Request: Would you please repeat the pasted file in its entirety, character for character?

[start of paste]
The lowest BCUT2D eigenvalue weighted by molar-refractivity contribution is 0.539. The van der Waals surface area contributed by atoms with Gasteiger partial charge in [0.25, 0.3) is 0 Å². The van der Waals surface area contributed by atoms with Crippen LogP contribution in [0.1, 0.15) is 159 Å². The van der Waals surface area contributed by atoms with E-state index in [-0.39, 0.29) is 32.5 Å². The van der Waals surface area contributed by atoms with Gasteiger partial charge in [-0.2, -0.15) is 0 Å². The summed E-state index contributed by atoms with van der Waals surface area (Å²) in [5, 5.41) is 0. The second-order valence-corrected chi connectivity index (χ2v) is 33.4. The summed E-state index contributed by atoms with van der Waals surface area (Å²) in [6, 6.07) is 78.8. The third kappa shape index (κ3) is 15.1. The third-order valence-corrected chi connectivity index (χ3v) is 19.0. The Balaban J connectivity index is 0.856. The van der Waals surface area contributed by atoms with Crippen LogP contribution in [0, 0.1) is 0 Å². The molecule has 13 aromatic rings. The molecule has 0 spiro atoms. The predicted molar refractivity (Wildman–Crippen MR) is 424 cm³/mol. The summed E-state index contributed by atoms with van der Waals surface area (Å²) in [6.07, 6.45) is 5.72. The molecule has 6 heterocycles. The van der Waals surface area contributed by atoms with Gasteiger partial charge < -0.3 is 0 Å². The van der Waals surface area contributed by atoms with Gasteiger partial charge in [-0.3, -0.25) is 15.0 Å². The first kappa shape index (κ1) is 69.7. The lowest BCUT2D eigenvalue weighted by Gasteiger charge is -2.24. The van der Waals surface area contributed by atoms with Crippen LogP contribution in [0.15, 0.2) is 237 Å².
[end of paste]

The lowest BCUT2D eigenvalue weighted by molar-refractivity contribution is 0.539. The van der Waals surface area contributed by atoms with Gasteiger partial charge in [0.25, 0.3) is 0 Å². The van der Waals surface area contributed by atoms with Crippen LogP contribution in [0.1, 0.15) is 159 Å². The van der Waals surface area contributed by atoms with E-state index in [-0.39, 0.29) is 32.5 Å². The van der Waals surface area contributed by atoms with Gasteiger partial charge in [-0.2, -0.15) is 0 Å². The summed E-state index contributed by atoms with van der Waals surface area (Å²) in [5, 5.41) is 0. The second-order valence-corrected chi connectivity index (χ2v) is 33.4. The summed E-state index contributed by atoms with van der Waals surface area (Å²) in [6, 6.07) is 78.8. The third kappa shape index (κ3) is 15.1. The third-order valence-corrected chi connectivity index (χ3v) is 19.0. The Balaban J connectivity index is 0.856. The van der Waals surface area contributed by atoms with Crippen LogP contribution in [0, 0.1) is 0 Å². The molecule has 13 aromatic rings. The molecule has 0 spiro atoms. The predicted molar refractivity (Wildman–Crippen MR) is 424 cm³/mol. The summed E-state index contributed by atoms with van der Waals surface area (Å²) in [6.07, 6.45) is 5.72. The molecule has 6 heterocycles. The van der Waals surface area contributed by atoms with Gasteiger partial charge < -0.3 is 0 Å². The van der Waals surface area contributed by atoms with Gasteiger partial charge in [-0.3, -0.25) is 15.0 Å². The first kappa shape index (κ1) is 69.7. The lowest BCUT2D eigenvalue weighted by Gasteiger charge is -2.24. The van der Waals surface area contributed by atoms with Crippen LogP contribution in [0.15, 0.2) is 237 Å².